Abbott debuts Flash Glucose Monitoring, a New Alternative to Fingersticks

October 10, 2013

At the recent 2013 European Association for the Study of Diabetes (EASD) conference, Abbott debuted a new diabetes technology category called Flash Glucose Monitoring. Abbott’s investigational Flash Glucose Monitoring system is designed as an alternative to traditional blood glucose monitoring; instead of requiring traditional fingersticks, it collects continuous glucose data to enable generation of an advanced software report called the Ambulatory Glucose Profile (learn more here).

The Flash Glucose Monitoring system will involve use of a glucose sensor worn on the skin (like current CGM) for up to 14 days and a wireless touchscreen reader device. The patch worn on the body that contains the sensor is silver dollar-sized and about a finger-width thick. Users scan the touchscreen reader over the sensor patch to get their real-time sensor glucose value, a glucose trend arrow, and a trend graph showing the last eight hours. The system will be calibrated at the factory, meaning users will not need to enter any fingerstick values for calibration – this could be quite a game-changer if all goes well, as well as quite an engineering and manufacturing feat!

One difference between the new system and traditional CGM (e.g., Dexcom G4 Platinum, Medtronic Sof-Sensor/Enlite, Abbott FreeStyle Navigator) is that Abbott’s device will not have alarms, since data is not continuously sent to the reader device; the user must physically scan the reader over the patch to obtain real-time glucose data. The system is designed as an improvement over traditional blood glucose monitoring as well as overcoming some of the limitations of CGM (e.g., cost, need for calibration). One important note - it will be downloadable for both PC and Mac users, allowing creation of the Ambulatory Glucose Profile report.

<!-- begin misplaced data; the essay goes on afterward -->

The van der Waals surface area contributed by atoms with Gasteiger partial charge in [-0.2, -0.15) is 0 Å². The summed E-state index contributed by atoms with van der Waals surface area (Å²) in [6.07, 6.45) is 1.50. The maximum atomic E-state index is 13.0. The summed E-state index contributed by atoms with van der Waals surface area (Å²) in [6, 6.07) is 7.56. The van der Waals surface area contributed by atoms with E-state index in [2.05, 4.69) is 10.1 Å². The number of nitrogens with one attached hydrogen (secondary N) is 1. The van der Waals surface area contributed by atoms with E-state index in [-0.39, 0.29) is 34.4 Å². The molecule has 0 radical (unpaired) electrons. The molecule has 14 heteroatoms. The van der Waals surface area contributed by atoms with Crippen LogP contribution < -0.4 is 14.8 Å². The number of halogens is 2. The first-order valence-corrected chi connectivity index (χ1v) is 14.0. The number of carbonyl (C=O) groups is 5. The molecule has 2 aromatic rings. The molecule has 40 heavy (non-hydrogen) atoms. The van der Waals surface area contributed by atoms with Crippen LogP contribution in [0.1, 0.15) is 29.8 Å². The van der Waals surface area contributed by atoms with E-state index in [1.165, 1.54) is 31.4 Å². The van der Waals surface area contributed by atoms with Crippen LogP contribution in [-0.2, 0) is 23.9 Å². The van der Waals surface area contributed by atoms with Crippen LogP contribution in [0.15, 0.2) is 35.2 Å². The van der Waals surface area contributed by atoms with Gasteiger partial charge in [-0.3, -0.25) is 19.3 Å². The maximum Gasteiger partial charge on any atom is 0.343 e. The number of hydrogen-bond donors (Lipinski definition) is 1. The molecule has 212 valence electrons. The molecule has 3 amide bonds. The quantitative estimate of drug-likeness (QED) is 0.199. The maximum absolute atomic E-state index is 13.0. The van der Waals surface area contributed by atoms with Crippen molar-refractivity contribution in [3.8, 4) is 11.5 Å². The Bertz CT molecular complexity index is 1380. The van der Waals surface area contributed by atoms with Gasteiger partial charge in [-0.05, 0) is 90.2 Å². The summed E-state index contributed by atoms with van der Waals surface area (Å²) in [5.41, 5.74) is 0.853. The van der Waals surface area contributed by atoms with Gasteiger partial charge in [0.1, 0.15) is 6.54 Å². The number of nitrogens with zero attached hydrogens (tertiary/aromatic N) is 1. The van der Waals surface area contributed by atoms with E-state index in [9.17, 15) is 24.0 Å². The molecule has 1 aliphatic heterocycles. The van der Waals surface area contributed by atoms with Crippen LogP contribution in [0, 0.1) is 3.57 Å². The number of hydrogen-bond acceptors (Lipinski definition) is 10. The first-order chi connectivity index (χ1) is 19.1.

We look for the Flash Glucose Monitoring system to be available in Europe as soon as the second half of 2014. While there is no current timeline for the United States, we are hopeful Abbott will bring the product to the US. To learn more, you can visit Abbott’s website here  and watch their presentation at EASD 2013 on the Ambulatory Glucose Profile and New Sensor Technology here

Notably, the system would enable people to check their glucose many times without the limitations of traditional blood glucose monitoring (e.g., pain, visibility, incomplete data, and the cost of paying for every strip). The last will be important given increasing limitations on the number of strips available for people with diabetes to use. The Flash system could be particularly valuable for children and the elderly, who may feel the pain of fingersticks more than others, pregnant women who (ideally) test at least ten times per day, and hospital patients.  People with prediabetes would also benefit from more frequent checks to monitor the progression of prediabetes and learn about what makes their glucose levels increase. The product’s associated software enables data collection for a Ambulatory Glucose Profile, which should make it much easier for patients to optimize their diabetes management using continuous glucose data – the example reports look to be quite well designed, straightforward, and full of actionable data. The biggest unanswered questions will be related to cost and pricing – we look forward to learning more on this front over the next year. –AB/KC

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